I don’t by any means wish to devalue the extraordinary. The world needs extraordinary individuals to act as agents for change—polar explorers like Tim Jarvis '84 to shake us from our apathy about global warming; astronauts like Aki Hoshide '87 to test the limits of human capacity; paralympians like Stephen Miller to challenge our views about disability; young people like Malala Yousafzai, the Pakistani campaigner, to force us to confront the realities of inequality and discrimination, despite the personal dangers she faces. The world also needs inspirational leaders who will bring about greater stability, peace and understanding.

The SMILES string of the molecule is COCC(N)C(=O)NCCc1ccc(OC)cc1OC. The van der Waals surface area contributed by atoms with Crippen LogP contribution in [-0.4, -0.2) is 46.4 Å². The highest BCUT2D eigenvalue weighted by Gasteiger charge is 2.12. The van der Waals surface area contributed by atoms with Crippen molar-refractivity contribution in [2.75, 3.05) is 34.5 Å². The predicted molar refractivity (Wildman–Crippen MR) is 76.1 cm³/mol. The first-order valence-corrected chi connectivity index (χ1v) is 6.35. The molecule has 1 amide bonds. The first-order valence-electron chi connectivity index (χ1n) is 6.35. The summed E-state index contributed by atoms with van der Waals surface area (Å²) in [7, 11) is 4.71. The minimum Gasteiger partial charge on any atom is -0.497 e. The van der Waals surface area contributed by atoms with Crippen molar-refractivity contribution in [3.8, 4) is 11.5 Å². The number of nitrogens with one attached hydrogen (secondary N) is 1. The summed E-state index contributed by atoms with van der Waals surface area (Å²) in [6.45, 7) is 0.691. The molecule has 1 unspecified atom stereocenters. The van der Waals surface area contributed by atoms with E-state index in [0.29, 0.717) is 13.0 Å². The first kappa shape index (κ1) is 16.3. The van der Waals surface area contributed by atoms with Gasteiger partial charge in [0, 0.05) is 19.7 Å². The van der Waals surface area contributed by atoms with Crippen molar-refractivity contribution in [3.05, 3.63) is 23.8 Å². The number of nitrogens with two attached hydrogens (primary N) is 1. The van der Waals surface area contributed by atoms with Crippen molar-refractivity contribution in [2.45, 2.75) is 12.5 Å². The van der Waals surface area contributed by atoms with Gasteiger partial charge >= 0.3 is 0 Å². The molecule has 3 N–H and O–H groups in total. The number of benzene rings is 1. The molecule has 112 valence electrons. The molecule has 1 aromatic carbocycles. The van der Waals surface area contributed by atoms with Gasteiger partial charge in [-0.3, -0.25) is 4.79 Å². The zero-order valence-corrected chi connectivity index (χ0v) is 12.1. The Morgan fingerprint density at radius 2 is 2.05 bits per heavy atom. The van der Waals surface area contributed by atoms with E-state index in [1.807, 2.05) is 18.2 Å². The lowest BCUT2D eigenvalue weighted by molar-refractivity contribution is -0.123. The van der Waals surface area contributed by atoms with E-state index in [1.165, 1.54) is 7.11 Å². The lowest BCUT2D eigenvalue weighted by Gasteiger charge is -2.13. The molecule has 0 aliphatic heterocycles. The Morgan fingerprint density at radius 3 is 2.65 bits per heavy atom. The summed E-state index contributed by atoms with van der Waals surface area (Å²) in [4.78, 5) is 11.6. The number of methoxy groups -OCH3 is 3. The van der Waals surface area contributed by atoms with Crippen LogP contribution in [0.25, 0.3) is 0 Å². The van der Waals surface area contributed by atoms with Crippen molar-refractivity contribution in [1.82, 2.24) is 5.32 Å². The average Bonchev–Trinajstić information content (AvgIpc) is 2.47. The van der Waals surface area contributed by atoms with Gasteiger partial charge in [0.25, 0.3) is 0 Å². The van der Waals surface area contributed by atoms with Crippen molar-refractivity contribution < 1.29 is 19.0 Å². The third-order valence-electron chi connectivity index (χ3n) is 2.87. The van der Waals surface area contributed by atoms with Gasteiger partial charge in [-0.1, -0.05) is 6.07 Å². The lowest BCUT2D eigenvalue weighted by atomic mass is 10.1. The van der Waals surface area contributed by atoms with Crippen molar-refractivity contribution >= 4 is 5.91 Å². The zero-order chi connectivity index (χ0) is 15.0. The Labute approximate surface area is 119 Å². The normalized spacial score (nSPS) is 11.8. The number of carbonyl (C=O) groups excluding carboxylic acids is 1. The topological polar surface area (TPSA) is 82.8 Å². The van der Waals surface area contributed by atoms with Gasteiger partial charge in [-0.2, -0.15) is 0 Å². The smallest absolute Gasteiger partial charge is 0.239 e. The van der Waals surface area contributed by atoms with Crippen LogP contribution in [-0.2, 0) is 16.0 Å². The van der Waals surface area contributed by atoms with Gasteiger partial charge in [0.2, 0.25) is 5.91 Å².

But I do think that it is wrong to imagine that only extraordinary people can bring about change, and to confuse the words ‘ordinary’ and ‘normal’ with ‘insufficient’ or ‘impotent’. My mountain climber did not necessarily have more to say that was worth listening to than Mr or Mrs Middle-Aged, nor had they necessarily had a more beneficial effect on society.

When an organisation has a mission as compelling as that of the UWC movement, and when our commitment to that mission is so uncompromising, our graduates may feel that unless they are running an NGO, solving global warming or contributing to the search for peace in areas of conflict, they are somehow not fulfilling the expectations we have of them. But not all leaders lead from the front, and not all impact is felt immediately or in a dramatic way.